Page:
Paulson+Bernanke PUT - The Sequel

On Monday, the market declined big time (about 8% on average on the US indices) on the news that the Congress didn't pass one of the most abject rescue plan ever created and that was a big victory for liberals and libertarians (which seem to be an endangered species now, while they constituted 95% of the US citizens just 12 months ago) and also for the 300,000,000 American citizens and the billion of other people who own valueless paper from the Fed (Federal Notes, aka US Dollars).

The Market didn't crash though, this was merely the pricing of the rejection of the bailout. As Paulson and Bernanke used to say just a couple of months ago, the markets are efficient and adapt automatically to any new piece of information.

But this was just enough for the US government to be scared to death, and push for the bailout plan to be resurrected from the ashes, like the Phoenix. And the market got hysterical again on Tuesday, gaining 4 to 5% on average on the US indices. The Paulson+Bernanke PUT was back on track: all the bad news got discarded straight to the bin both Tuesday and Wednesday (today).

So what happened during the last two days? Here's a brief summary:
  • Yesterday, President Bush signed a bill into law that gave U.S. automakers a $25 billion low interest loan. Yet another bail-out.
  • Consumer spending is at best stable, more likely decreasing
  • Auto sales are collapsing as the sales of Ford showed a decline of 35% YoY, 24% for Honda, 32% for Toyota 37% at Nissan.
  • Unemployment is still rising
  • The ISM Index is collapsing
  • Crude Inventories are increasing (which might be confirming the declining consumer spending and slowing down of the economy)
  • CNBC reported that the SEC staffers say the commission is heavily leaning toward extending the short-selling ban
  • General Electric is in deep deep trouble and will be raising $15 billion USD through a $12 billion of common shares sales and $3 billion of preferred stock yielding 10% to Berkshire Hathaway. (Somehow, the market manages to consider this as good news!).
  • The US National Dept reached above the $10 trillion dollars
After all this, it easy to see that the Market keep on repeating the same pattern over and over again for the past 12 months:
  • Every time there is no news, the market rallies. No news is good news!
  • 50% of the time, when there is real bad news, the market rallies. That's because we hit the bottom, of course.
  • Every time there is pure speculation but no tangible news, the market rallies.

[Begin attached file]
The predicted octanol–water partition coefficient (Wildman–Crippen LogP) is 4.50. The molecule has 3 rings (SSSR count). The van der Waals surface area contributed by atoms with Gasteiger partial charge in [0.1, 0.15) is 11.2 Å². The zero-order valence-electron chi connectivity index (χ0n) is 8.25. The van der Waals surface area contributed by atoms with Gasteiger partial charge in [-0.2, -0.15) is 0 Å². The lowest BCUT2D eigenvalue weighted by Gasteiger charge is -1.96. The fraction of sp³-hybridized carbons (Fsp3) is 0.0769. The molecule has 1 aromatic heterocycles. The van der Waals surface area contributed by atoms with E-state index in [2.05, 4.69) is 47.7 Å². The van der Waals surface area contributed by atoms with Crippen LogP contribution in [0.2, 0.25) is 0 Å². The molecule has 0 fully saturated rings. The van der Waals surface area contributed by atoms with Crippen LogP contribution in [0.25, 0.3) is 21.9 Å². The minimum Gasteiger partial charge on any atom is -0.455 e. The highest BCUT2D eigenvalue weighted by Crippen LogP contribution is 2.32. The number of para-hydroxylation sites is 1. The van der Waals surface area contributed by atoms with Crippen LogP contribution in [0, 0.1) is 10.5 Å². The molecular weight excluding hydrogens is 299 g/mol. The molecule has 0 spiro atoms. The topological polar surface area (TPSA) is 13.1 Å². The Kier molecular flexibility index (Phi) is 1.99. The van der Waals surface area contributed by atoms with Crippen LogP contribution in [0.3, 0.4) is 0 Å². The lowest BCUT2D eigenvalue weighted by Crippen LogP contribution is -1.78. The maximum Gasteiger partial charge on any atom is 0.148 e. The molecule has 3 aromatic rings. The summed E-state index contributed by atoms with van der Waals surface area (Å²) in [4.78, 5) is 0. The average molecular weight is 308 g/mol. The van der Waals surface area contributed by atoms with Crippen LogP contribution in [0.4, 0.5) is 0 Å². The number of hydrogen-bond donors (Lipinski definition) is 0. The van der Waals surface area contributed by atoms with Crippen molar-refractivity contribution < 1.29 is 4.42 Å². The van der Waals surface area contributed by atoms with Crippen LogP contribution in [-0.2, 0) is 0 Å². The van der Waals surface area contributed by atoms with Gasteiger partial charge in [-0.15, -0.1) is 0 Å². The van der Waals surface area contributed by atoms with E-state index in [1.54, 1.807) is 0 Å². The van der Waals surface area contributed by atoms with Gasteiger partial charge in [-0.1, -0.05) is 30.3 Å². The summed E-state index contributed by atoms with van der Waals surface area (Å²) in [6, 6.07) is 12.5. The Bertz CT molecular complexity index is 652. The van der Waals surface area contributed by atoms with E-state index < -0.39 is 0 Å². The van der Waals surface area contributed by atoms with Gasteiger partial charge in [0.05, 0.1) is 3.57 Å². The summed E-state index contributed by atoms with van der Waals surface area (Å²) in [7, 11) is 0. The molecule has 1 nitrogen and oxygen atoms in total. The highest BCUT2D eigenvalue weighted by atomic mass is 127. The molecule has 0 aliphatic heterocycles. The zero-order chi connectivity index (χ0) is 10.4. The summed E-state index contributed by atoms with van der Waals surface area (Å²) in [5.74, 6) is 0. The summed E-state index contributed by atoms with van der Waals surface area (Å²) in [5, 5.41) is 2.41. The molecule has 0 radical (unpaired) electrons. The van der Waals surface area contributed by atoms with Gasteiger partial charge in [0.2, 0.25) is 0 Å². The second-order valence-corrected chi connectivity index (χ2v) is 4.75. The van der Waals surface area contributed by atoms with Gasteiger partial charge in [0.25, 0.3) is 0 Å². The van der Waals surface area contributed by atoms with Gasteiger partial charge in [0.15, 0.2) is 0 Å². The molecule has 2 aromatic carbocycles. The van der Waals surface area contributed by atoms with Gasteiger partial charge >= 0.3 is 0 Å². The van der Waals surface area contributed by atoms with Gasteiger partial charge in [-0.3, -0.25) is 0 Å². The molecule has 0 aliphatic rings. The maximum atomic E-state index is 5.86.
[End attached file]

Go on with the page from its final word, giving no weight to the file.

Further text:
What does this mean? That the market is overly bullish still and that the day there will be a real readjustment of the risk and the fact that we are in a severe recession, we will have a real crash. Real like -20% or -30%.

You can still see contradictory and irrational behavior on the various assets such as:
  • The USD rallying while the market rallies on the bailout package.
  • Gold and Oil declining while the bailout package is considered as being passed.
  • Bank and financial rallying while the bailout package is only a drop in the ocean of the bad dept.
  • Bankrupt companies - Fannie, Freddie, AIG, Wachovia - rallying.
And have you noticed that:
  • JPMorgan is only at 2-3% from a multi-year high?
  • Citigroup is up +100% in two weeks or so?
  • The Euro is falling against the USD because the European countries bailed out several banks with about 10 billion € while the US have spent about 100 times this amount in the past 2 weeks? (actually, this is not totally right as Ireland has gone crazy and created its own Paulson-flavoured bailout package as you can see on this Reuters news).
As predicted just a few months ago by several bright minds (like Jim Rogers or Peter Schiff), the US government has now totally nationalized the mortgage industry, a big slice of the insurance industry, the 3 major automobile companies (3 times $25 billion = $75 billion in loans for a total market cap of these companies of about $20 billion) and the financial industry is about to get nationalized as well. Soon will follow credit cards, then auto-loans and students loans, as they predicted?

If the bailout passes and then if the market rallies (this is likely, even though the bailout package is supposedly already priced in the markets), it is probably going to be one of the best shorting opportunity in the bear market. Provided that the SEC doesn't ban short selling on the remaining stocks or even worse: ban any selling at all. Wouldn't that be just great!

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